Khaled Dawoud worked hard to remove Mohammed Morsi, Egypt's first democratically elected president, from office.
As the spokesperson for the National Salvation Front, a loose coalition of non-Islamist parties and groups formed last November, he was a well-recognized voice of opposition to Morsi and the Muslim Brotherhood. In the weeks leading up to June 30, Dawoud traveled across the country, helping to drum up support and organize logistics for the massive anti-Morsi protests.
After the army ousted Morsi on July 3, Dawoud was a regular guest on local and international news channels, vociferously defending the overthrow and arguing that the president's removal did not constitute a military coup.
"I do not have any regrets over Morsi's removal because the Muslim Brotherhood were posing a major threat to the future of this country," he says. "They betrayed every single principle of the Egyptian revolution."
Yet now, Dawoud finds himself at odds with the group he once represented, and he is vilified by many of his former political allies.
The turning point came on August 14, when the military and security forces brutally cleared the two mass sit-ins in Cairo that formed the epicenter of support for the ousted president. Hundreds of people were killed in what Human Rights Watch describes as "the most serious incident of mass unlawful killings in modern Egyptian history."
The National Salvation Front leadership, which includes former presidential candidates Hamdeen Sabahi and Amr Moussa, put out a statement applauding the raids. Two days later, Dawoud — who describes himself as a "leftist, not a liberal" — resigned as the group's spokesperson.
"We wanted a political deal, we wanted Morsi removed, but we didn't want to suppress [the Muslim Brotherhood] or kill them or consider them an outlawed organization," he says, sitting on a heavily cracked black leather couch in the offices of Al-Ahram Weekly, the state-owned English-language publication where he has worked as a journalist since 1996. After resigning, he says, "even some close friends called me a Brotherhood sympathizer, a secret cell, a traitor and a US agent."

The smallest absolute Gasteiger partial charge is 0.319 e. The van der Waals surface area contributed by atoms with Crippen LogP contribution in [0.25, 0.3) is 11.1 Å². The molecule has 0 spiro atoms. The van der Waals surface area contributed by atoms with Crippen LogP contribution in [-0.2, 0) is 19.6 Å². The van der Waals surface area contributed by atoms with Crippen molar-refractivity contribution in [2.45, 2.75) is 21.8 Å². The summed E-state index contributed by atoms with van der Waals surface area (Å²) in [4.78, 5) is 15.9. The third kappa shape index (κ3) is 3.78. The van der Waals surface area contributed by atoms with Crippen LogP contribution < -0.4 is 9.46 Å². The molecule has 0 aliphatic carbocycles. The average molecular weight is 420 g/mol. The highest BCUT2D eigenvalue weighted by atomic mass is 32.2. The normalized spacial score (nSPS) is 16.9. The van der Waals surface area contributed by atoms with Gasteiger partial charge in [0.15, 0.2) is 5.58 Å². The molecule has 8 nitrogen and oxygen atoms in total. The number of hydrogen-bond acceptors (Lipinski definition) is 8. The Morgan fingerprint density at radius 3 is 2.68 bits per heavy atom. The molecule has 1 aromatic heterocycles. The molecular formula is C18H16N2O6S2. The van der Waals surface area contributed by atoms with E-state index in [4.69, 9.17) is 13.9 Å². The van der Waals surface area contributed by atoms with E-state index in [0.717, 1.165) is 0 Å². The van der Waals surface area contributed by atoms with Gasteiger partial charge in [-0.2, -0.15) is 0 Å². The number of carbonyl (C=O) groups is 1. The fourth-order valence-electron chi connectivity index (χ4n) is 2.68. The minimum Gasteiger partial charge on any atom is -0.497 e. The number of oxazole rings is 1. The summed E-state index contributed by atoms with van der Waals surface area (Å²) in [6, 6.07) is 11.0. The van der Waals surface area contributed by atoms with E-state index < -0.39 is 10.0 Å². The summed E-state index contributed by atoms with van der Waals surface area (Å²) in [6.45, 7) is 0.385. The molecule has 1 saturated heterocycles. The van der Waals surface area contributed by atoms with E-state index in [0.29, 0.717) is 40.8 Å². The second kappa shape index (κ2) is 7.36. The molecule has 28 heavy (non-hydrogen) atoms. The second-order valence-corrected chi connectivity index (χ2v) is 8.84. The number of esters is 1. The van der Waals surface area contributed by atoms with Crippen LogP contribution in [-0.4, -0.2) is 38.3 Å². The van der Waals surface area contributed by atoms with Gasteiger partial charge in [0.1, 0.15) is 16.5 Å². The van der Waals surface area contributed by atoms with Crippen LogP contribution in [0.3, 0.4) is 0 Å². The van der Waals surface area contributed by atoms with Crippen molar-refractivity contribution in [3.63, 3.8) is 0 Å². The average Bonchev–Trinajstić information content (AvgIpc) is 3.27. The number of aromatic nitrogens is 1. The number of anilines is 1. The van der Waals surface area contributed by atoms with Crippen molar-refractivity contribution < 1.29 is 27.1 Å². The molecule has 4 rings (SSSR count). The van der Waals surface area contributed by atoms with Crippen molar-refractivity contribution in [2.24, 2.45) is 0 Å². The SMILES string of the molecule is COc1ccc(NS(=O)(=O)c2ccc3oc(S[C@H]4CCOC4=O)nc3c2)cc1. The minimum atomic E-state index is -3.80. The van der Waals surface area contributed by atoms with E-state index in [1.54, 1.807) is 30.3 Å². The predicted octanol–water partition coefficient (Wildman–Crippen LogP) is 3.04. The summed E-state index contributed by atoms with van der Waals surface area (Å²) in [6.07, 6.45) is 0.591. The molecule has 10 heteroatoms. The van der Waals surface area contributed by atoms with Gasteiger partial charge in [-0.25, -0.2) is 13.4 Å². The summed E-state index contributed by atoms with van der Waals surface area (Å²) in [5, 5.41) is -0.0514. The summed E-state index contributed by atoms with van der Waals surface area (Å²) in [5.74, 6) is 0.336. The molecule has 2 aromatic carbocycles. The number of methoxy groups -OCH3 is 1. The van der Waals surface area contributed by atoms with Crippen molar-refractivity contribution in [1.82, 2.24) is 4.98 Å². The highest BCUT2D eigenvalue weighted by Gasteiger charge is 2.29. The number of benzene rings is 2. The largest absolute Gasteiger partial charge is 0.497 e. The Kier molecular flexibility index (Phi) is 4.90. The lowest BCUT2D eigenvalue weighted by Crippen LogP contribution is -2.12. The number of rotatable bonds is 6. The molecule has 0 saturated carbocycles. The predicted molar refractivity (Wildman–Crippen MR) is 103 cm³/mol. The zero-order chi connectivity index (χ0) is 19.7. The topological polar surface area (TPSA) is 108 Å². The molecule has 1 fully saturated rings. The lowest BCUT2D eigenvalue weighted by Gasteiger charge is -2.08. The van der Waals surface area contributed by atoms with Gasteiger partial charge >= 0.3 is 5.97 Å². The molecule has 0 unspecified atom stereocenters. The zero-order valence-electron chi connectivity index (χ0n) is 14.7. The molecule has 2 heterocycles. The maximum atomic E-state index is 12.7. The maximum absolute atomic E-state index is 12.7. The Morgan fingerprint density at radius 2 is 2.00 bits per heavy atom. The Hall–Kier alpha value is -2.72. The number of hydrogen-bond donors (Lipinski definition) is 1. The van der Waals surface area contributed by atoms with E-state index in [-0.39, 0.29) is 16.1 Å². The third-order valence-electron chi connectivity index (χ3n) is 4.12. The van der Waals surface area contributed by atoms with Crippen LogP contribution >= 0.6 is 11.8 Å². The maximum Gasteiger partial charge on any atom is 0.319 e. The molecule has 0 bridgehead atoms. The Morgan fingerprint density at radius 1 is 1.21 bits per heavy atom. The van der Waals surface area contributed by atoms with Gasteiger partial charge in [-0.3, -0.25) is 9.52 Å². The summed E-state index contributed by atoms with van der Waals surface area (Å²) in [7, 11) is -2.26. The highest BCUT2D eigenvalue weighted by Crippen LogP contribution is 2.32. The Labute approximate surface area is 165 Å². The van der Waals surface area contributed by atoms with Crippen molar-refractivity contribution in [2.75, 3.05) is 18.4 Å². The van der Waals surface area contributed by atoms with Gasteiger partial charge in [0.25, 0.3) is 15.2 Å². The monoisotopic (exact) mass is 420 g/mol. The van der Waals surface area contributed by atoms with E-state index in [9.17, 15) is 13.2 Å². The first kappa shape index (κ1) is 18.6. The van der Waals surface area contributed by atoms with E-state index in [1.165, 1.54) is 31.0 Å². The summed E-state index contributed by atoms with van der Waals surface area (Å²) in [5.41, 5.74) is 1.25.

Dawoud's story is emblematic of Egypt's convoluted political landscape, whose fault lines have shifted and rearranged in the aftermath of Morsi's overthrow and the subsequent brutal crackdown on the Brotherhood and its allies.
Opposition to Morsi grew throughout his time in office, eventually stretching across nearly every sector of Egyptian society. It also had grassroots support, manifested in more than 9,000 protests and strikes during his year-long rule that culminated in calls for early presidential elections and the unprecedented June 30 mobilization.
His opponents included a broad swath of political and social movements, often characterized by conflicting ideologies and grievances. It included revolutionary activists, labor unions, human rights advocates, the Coptic Church, intransigent state institutions, former Mubarak regime members and sidelined business elites as well as the formal opposition — the flock of non-Islamist political parties and figures routinely lumped together as "liberals," despite the fact that many of them have rejected any notion of political pluralism, a defining characteristic of liberalism.